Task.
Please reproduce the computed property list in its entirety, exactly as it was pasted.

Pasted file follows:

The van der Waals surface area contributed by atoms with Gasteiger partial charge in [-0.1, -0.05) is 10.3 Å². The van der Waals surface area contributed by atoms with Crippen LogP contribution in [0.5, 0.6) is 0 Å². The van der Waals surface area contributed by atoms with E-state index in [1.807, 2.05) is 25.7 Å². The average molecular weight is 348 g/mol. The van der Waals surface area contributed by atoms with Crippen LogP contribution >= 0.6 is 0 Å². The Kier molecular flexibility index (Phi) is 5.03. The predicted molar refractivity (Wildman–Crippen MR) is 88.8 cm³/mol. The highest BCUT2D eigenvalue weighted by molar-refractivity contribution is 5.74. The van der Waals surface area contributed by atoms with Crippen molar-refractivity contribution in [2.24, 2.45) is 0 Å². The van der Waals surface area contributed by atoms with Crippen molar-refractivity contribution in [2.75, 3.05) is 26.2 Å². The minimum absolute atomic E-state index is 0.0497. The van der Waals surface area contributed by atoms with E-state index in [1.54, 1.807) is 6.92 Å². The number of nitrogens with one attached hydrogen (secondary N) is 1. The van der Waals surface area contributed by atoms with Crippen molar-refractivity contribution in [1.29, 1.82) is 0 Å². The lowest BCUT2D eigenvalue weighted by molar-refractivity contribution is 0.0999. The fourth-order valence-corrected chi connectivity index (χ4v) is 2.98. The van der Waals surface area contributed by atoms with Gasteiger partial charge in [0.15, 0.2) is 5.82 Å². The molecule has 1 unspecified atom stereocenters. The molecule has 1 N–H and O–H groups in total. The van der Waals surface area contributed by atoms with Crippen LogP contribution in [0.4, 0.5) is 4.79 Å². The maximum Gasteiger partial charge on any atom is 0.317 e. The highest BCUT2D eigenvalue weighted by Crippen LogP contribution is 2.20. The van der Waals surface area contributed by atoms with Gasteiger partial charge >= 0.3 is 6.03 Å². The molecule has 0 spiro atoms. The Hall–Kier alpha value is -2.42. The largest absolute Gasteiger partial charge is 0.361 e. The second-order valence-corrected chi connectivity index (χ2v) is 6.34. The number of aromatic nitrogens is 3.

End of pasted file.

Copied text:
The van der Waals surface area contributed by atoms with Gasteiger partial charge in [-0.1, -0.05) is 10.3 Å². The van der Waals surface area contributed by atoms with Crippen LogP contribution in [0.5, 0.6) is 0 Å². The van der Waals surface area contributed by atoms with E-state index in [1.807, 2.05) is 25.7 Å². The average molecular weight is 348 g/mol. The van der Waals surface area contributed by atoms with Crippen LogP contribution >= 0.6 is 0 Å². The Kier molecular flexibility index (Phi) is 5.03. The predicted molar refractivity (Wildman–Crippen MR) is 88.8 cm³/mol. The highest BCUT2D eigenvalue weighted by molar-refractivity contribution is 5.74. The van der Waals surface area contributed by atoms with Crippen molar-refractivity contribution in [2.24, 2.45) is 0 Å². The van der Waals surface area contributed by atoms with Crippen molar-refractivity contribution in [2.75, 3.05) is 26.2 Å². The minimum absolute atomic E-state index is 0.0497. The van der Waals surface area contributed by atoms with E-state index in [1.54, 1.807) is 6.92 Å². The number of nitrogens with one attached hydrogen (secondary N) is 1. The van der Waals surface area contributed by atoms with Crippen molar-refractivity contribution in [1.29, 1.82) is 0 Å². The lowest BCUT2D eigenvalue weighted by molar-refractivity contribution is 0.0999. The fourth-order valence-corrected chi connectivity index (χ4v) is 2.98. The van der Waals surface area contributed by atoms with Gasteiger partial charge in [0.15, 0.2) is 5.82 Å². The molecule has 1 unspecified atom stereocenters. The molecule has 1 N–H and O–H groups in total. The van der Waals surface area contributed by atoms with Crippen LogP contribution in [0.4, 0.5) is 4.79 Å². The maximum Gasteiger partial charge on any atom is 0.317 e. The highest BCUT2D eigenvalue weighted by Crippen LogP contribution is 2.20. The van der Waals surface area contributed by atoms with Gasteiger partial charge >= 0.3 is 6.03 Å². The molecule has 0 spiro atoms. The Hall–Kier alpha value is -2.42. The largest absolute Gasteiger partial charge is 0.361 e. The second-order valence-corrected chi connectivity index (χ2v) is 6.34. The number of aromatic nitrogens is 3.